Let $Q(A)$ be the total ring of fractions of a commutative reduced non-noetherian ring $A$. Let $P$ be a finitely generated projective module over $Q(A)$ which is of constant rank (i.e. locally free of constant rank for each localization). Is $P$ free? (Note that $Q(A)$ need not be zero dimensional.)

  • $\begingroup$ dimension of a reduced von Neumann regular ring $A$ is 0, and f.g. projective modules of constant rank over zero dimensional ring are free. In general, if dimension of a commutative ring $A$ is $d$ ($A$ need not be noetherian), and $P$ is a f.g. projective $A$-module of constant rank $r>d$, then $P$ is isomorphic to $Q\oplus A$. This result is due to Heitmann (1982) and the Noetherian case of this result is due to Serre (1960). $\endgroup$ – manoj Feb 12 '13 at 6:17
  • $\begingroup$ $Q$ is some projective $A$-module of rank $r-1$. Basically it says that whenever rank of $P$ is $>$ dimension of $A$, then $P$ splits a free summand, i.e. there is an $A$-linear surjection from $P$ to $A$. This result is best possible, since there are counter-examples when $r=d$. Heitmann's paper is (1984) titled "Generating non-noetherian modules efficiently", Michigan J. of Math. For counter example, we can take a Dedekind domain which is not a PID. Then non-principle ideals are rank 1 projective modules, but not free. $\endgroup$ – manoj Feb 13 '13 at 5:21
  • $\begingroup$ For higher dimensional examples, we can take $A$ to be the coordinate ring of real sphere $S^n$ when $n\not=1,3,7$ and, i.e. $A=\mathbb R[x_0,\ldots,x_n]/(x_0^2+\ldots+x_n^2-1)$, and $P$ is the projective module which is $A^{n+1}/(x_0,\ldots,x_n)A$. Then $P\oplus A$ is free, but $P$ is not free. Further, when $n$ is even, there is no surjection from $P$ to $A$. In this case, note that rank of $P=$ dimension of $A$. $\endgroup$ – manoj Feb 13 '13 at 5:35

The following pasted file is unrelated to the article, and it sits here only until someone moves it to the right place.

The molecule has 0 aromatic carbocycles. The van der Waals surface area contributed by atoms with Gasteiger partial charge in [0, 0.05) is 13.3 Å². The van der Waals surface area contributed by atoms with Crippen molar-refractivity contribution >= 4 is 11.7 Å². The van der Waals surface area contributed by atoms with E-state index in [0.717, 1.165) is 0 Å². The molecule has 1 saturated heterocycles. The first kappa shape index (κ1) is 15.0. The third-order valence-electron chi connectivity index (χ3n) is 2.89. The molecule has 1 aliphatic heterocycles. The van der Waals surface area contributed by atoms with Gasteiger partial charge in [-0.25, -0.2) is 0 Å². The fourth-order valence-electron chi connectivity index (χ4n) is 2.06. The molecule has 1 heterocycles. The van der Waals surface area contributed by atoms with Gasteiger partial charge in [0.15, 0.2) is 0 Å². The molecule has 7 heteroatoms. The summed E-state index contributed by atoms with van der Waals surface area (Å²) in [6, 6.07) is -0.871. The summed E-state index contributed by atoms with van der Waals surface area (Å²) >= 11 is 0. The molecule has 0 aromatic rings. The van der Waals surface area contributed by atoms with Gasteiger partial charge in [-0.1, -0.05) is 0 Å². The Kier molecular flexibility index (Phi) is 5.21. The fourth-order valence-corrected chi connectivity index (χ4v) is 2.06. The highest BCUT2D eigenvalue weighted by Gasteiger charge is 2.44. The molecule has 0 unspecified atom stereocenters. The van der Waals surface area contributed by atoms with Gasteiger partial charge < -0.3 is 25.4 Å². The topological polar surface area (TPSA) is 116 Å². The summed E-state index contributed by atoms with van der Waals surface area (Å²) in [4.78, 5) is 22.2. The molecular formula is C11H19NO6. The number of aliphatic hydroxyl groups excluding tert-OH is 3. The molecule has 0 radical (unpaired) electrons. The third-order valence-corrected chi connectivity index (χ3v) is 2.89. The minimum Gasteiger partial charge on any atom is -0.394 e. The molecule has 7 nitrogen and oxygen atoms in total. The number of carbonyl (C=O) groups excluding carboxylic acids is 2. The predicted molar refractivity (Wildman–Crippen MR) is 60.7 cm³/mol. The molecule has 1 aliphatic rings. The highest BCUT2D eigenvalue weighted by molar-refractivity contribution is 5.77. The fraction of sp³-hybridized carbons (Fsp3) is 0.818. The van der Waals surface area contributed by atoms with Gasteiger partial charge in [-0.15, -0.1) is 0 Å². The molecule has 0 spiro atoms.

For the beginning only few hints which led to the conclusion that the answer to your question is NO.

In this topic I've defined the idealization of a module. I'll repost the construction for the sake of completeness.

Let $R$ be a commutative ring and $M$ an $R$-module. On the set $A=R\times M$ one defines the following two algebraic operations:



With these two operations $A$ becomes a commutative ring with $(1,0)$ as unit element. ($A$ is called the idealization of the $R$-module $M$ or the trivial extension of $R$ by $M$).

Remarks: if every noninvertible element of $R$ kill some nonzero element of $M$, then $A$ equals its own total ring of fractions. Such an example is the following: take $(\mathfrak m_i)_{i\in I}$ a family of maximal ideals of $R$ such that every noninvertible element of $R$ belong to an $\mathfrak m_i$ and set $M=\bigoplus_{i\in I} R/\mathfrak m_i$.

Construction: take $R$ such that there exists a nonfree projective $R$-module of rank $1$. Now define $M$ as before in such a way that there exists a nonfree projective $A$-module of rank $1$.

Edit. Unfortunately I've forgot that the ring $A$ should be reduced. But an example for the reduced case can be found in Lam, Exercises in Modules and Rings, Exercise 2.35.

  • $\begingroup$ Havn't checked the details, but this looks nice ! $\endgroup$ – user18119 Feb 20 '13 at 19:46
  • $\begingroup$ This is a nice construction. But ring $A$ is not reduced as every element of $M$ is nilpotent in $A$. Further, $A/nil(A)=R/nil(R)$. If we do not require reduced ring, then this might work, since taking non-free projective $R$-module, say $P$ ,we can construct $Q=P\otimes_R A$. This will be projectiv $A$-module, and $Q$ can not be free, otherwise $Q/MQ=P$ will be free $R$-module. $\endgroup$ – manoj Feb 21 '13 at 5:29
  • $\begingroup$ @manoj Yeah, I've forgot that the ring must be reduced! I've edited my answer. $\endgroup$ – user26857 Feb 21 '13 at 11:06
  • $\begingroup$ So what is the answer? Not everyone has the book by Lam. $\endgroup$ – Martin Brandenburg Feb 21 '13 at 11:29
  • $\begingroup$ @MartinBrandenburg Sometimes google can help in such situations: see here. $\endgroup$ – user26857 Feb 21 '13 at 11:38

Your Answer

By clicking “Post Your Answer”, you agree to our terms of service, privacy policy and cookie policy

Not the answer you're looking for? Browse other questions tagged or ask your own question.